Europe gas prices: How far is Russia responsible?
Gas prices have been soaring in countries across Europe, and there have been accusations that Russia may be seeking to exploit the situation for its own advantage.
Jake Sullivan, the US National Security adviser, recently expressed concern that Russia might be using energy as a political weapon.
“I believe they [Russia] should respond to the market demands for increased energy supplies to Europe,” he said.
But how far is Russia responsible for current shortages and rising prices?
How much gas does Europe get from Russia?
Russia supplies about 50% of the EU’s natural gas imports. Most of the rest comes from Norway and Algeria.
Russia sends gas to Europe through several main pipelines – such as the Nord Stream, the Yamal-Europe and the Brotherhood.
The gas is collected in regional storage hubs, and then distributed to different countries across the continent.
During the pandemic, overall gas exports from Russia to Europe fell because there was less demand.
Although it has picked up again in Europe, this downward trend has been continuing – with lower supply this year, especially via the Ukraine and Belarus pipelines.
This has led to stocks across Europe being depleted, which in turn is driving up prices.
Has Russia been meeting its commitments?
Gazprom, Russia’s majority state-owned energy company, supplies gas to Europe under two different arrangements:
• Long-term contracts often lasting from 10 to 25 years
• “Spot” deals or one-off purchases for a fixed amount of gas
Gazprom itself describes long-term contracts as “fundamental to stable and sustainable gas supplies”.
And it is understood that it has met its obligations to European buyers this year under these contracts.
However, the International Energy Agency’s executive director, Fatih Birol, recently said it estimated Russia could supply 15% more gas if it wanted to.
Some analysts have suggested Russia could be holding back supplies to speed up approval of the newly-built Nord Stream 2 pipeline running directly from Russia to Germany.
This bypasses Ukraine, and has been met with objections on geo-political as well as environmental grounds, although Russia is keen for it to come on stream.
“A significant section of the mainstream European media has attributed this to Gazprom intentionally withholding supplies in order to force the German regulator and European Commission to approve Nord Stream 2,” says Jack Sharples, of the Oxford Institute for Energy Studies.
But he adds that this analysis “is questionable”.
German Chancellor Angela Merkel has said she was not aware of any instances where Russia had not met its contractual obligations.
“Russia can only deliver gas on the basis of contractual obligations and not just like that,” she was quoted as saying.
But it is worth noting that “spot” sales do not appear to be happening in any significant quantity, going by data from Gazprom’s own electronic sales platform.
Dr Sharples says: “This leads to the conclusion that Gazprom is supplying the volumes… under its long-term contracts – but it is not providing additional volumes beyond those contracts.”
That view was also expressed by the EU’s Energy Commissioner, Kadri Simson.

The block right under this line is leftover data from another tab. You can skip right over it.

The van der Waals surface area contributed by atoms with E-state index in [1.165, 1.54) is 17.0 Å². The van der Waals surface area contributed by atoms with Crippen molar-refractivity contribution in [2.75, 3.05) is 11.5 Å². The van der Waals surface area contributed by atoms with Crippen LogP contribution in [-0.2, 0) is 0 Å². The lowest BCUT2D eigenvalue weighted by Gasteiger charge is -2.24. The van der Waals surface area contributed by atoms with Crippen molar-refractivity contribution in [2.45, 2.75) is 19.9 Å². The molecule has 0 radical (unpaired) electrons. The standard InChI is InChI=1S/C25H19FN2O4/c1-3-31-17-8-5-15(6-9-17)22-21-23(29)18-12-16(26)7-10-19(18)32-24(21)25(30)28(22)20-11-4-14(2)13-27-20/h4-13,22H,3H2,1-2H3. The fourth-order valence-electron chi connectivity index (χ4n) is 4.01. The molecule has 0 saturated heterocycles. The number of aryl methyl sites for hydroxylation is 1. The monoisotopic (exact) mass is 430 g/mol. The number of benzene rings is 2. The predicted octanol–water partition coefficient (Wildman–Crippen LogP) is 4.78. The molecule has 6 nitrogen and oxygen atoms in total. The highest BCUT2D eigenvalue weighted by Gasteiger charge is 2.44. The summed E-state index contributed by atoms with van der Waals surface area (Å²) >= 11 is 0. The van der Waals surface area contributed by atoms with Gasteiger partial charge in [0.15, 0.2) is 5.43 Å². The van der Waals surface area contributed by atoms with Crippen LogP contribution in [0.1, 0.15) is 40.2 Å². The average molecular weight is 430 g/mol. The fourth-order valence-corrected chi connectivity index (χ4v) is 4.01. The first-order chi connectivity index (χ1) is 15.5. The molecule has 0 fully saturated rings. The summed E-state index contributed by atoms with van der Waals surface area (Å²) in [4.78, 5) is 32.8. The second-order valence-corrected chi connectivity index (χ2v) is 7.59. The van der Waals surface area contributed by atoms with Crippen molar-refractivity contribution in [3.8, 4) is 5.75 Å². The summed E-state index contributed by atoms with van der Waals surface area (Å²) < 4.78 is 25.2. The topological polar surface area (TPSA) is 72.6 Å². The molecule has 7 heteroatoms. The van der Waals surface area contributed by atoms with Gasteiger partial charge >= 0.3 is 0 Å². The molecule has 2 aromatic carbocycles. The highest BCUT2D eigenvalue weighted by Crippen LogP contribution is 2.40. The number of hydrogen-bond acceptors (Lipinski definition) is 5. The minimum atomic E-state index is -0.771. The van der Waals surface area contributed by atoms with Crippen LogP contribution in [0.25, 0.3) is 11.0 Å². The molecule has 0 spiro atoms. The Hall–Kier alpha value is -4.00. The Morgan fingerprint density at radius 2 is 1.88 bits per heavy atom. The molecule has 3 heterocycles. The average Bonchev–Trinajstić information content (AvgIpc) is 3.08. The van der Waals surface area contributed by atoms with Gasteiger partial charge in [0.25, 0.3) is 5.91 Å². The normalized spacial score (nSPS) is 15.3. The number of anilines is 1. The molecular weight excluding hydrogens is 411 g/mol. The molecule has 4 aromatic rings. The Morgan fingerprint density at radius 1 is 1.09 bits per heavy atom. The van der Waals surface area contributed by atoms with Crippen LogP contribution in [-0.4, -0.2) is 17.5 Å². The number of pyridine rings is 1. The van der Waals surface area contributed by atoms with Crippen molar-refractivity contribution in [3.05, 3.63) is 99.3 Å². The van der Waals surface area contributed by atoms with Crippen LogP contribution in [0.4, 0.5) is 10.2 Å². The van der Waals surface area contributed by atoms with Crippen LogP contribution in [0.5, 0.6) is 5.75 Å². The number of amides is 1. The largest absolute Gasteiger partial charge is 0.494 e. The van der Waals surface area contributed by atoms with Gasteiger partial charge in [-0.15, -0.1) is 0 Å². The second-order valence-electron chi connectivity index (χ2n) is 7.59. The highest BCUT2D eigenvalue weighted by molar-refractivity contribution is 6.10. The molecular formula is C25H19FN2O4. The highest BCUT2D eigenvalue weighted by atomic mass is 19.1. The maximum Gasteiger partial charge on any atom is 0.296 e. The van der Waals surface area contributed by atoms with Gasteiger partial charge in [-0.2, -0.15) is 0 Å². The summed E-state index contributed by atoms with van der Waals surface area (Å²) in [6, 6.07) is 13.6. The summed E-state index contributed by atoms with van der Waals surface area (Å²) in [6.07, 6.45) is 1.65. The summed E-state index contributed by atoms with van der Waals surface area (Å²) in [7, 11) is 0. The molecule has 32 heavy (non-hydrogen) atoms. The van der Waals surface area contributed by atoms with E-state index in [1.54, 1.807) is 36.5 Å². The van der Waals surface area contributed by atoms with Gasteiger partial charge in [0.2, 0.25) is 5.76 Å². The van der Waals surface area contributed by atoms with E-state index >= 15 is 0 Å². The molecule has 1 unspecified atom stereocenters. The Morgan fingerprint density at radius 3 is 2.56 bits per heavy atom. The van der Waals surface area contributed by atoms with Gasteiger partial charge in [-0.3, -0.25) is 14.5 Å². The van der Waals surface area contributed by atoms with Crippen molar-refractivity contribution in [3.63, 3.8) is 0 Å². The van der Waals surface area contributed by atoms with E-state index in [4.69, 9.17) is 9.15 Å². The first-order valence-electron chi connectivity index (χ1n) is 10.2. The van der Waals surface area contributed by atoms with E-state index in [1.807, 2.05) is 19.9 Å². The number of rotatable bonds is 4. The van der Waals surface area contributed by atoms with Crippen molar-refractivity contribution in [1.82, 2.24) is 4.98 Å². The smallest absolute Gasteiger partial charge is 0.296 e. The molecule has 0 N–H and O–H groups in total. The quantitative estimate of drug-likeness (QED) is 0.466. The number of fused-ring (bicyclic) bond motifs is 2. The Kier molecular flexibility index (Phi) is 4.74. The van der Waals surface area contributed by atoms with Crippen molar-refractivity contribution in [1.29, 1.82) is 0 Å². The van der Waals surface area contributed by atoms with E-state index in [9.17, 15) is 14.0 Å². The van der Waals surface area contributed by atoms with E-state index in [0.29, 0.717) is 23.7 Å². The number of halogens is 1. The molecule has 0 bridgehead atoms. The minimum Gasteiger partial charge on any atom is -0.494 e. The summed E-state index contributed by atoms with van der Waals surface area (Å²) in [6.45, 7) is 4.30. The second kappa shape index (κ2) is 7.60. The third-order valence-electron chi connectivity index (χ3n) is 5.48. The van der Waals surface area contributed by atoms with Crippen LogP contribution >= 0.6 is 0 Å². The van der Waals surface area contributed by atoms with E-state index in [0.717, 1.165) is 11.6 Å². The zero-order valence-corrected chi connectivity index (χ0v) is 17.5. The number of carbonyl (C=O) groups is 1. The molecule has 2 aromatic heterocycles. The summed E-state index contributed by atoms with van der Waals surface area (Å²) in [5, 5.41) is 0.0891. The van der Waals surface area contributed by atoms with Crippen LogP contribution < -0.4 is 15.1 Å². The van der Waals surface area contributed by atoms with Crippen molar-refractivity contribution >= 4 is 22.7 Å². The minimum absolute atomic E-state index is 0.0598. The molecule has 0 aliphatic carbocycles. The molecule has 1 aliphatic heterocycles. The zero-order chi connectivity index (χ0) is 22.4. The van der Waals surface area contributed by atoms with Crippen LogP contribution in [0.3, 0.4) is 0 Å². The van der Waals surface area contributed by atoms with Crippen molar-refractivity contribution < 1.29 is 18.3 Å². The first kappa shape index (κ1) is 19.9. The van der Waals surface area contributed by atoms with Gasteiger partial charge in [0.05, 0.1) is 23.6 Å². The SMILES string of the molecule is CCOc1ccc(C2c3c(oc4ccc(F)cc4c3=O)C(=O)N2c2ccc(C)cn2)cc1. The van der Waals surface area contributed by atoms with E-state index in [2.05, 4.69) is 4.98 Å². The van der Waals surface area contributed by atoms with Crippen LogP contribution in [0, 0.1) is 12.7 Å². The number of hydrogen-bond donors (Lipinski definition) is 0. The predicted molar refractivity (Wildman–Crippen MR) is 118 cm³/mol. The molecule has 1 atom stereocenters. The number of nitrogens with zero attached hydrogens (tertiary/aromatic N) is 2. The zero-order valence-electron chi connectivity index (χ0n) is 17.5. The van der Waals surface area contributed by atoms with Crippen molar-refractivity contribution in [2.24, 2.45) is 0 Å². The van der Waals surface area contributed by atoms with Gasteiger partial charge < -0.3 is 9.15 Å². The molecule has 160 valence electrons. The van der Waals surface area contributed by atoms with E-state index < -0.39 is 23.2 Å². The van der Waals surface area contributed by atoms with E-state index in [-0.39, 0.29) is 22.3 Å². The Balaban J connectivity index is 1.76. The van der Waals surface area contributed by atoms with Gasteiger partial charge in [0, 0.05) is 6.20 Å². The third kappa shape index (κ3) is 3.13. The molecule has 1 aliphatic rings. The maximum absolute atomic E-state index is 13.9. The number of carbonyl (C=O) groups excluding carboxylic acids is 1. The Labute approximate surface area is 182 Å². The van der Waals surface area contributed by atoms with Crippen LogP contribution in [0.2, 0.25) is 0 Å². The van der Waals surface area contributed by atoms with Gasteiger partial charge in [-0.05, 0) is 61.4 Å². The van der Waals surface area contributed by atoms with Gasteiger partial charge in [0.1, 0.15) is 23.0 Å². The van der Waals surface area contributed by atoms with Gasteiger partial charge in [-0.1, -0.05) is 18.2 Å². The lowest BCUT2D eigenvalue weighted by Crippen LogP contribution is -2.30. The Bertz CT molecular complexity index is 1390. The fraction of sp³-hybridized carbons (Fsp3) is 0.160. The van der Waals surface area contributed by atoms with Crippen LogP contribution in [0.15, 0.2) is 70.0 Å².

“Our initial assessment suggests that Russia is fulfilling its long-term contracts while not providing any additional supply.” she told MEPs on 6 October.
Russia’s deputy foreign minister, Sergey Ryabkov, told the BBC: “Gazprom has in fact started pumping out from its reserves into pipelines to stabilise the market.”
And he added: “We have never been in a position to exert pressure through our energy supplies.”
What’s happened to stocks in Europe?
Gas storage across Europe is well below the 10-year average, with levels currently at about 75% of storage capacity, according to Gas Infrastructure Europe data.
The UK’s gas storage is currently at full capacity – but Russia only provides about 5% of the country’s usage, so it’s less reliant on Russian imports than other European countries.
Russia’s own gas storage is also down.
Adeline Van Houtte, a Europe analyst at the Economist’s Intelligence Unit, says: “Currently, the Russian domestic gas market remains tight, with output already near its peak and winter is looming… limiting gas export capacity.”
There are several other factors affecting the situation in Europe, such as:
• cold weather at the start of 2021 depleting stocks
• rising prices in spring and summer put traders off buying to sell later in the year
• limited supply from Norway because of maintenance issues
• reduction in other energy sources such as wind power
• growing demand for gas elsewhere in the world
Why is there a surge in demand for gas?
The economic rebound in the wake of the coronavirus pandemic has caused factories to ramp up production, pushing up demand for energy.
Europe is also facing increased competition for gas from other parts of the world.
In recent decades, demand for gas in some regions like Asia and the Middle East has risen sharply.
This has knock-on effects on the market for liquified natural gas (LNG), which makes up about a quarter of Europe’s imports.
When demand for LNG is high, supplies tend to be diverted to Asia to take advantage of rising prices.
In addition, Russia has been expanding its gas exports to China, and in June inaugurated a gas processing plant in the far east of the country, which is predicted to become one of the biggest in the world.